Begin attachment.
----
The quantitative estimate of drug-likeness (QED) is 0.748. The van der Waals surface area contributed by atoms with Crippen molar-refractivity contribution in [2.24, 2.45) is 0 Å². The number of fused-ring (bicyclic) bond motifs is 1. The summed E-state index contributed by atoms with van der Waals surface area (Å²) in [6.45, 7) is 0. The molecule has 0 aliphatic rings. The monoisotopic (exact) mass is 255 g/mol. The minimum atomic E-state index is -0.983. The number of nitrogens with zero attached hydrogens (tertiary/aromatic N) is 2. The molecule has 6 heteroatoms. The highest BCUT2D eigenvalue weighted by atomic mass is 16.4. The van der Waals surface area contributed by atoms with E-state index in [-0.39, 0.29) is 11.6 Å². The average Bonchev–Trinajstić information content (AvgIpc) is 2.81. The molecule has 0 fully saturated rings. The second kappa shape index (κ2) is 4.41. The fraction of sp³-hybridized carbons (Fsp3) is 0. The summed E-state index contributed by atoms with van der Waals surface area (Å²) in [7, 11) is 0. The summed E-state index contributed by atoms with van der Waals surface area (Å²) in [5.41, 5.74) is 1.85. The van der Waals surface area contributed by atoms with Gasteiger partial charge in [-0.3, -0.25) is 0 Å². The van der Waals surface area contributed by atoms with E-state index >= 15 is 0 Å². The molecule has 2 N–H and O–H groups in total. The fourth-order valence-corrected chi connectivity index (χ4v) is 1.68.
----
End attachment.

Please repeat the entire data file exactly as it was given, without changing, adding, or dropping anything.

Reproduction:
The quantitative estimate of drug-likeness (QED) is 0.748. The van der Waals surface area contributed by atoms with Crippen molar-refractivity contribution in [2.24, 2.45) is 0 Å². The number of fused-ring (bicyclic) bond motifs is 1. The summed E-state index contributed by atoms with van der Waals surface area (Å²) in [6.45, 7) is 0. The molecule has 0 aliphatic rings. The monoisotopic (exact) mass is 255 g/mol. The minimum atomic E-state index is -0.983. The number of nitrogens with zero attached hydrogens (tertiary/aromatic N) is 2. The molecule has 6 heteroatoms. The highest BCUT2D eigenvalue weighted by atomic mass is 16.4. The van der Waals surface area contributed by atoms with E-state index in [-0.39, 0.29) is 11.6 Å². The average Bonchev–Trinajstić information content (AvgIpc) is 2.81. The molecule has 0 fully saturated rings. The second kappa shape index (κ2) is 4.41. The fraction of sp³-hybridized carbons (Fsp3) is 0. The summed E-state index contributed by atoms with van der Waals surface area (Å²) in [7, 11) is 0. The summed E-state index contributed by atoms with van der Waals surface area (Å²) in [5.41, 5.74) is 1.85. The van der Waals surface area contributed by atoms with Gasteiger partial charge in [-0.3, -0.25) is 0 Å². The van der Waals surface area contributed by atoms with E-state index >= 15 is 0 Å². The molecule has 2 N–H and O–H groups in total. The fourth-order valence-corrected chi connectivity index (χ4v) is 1.68.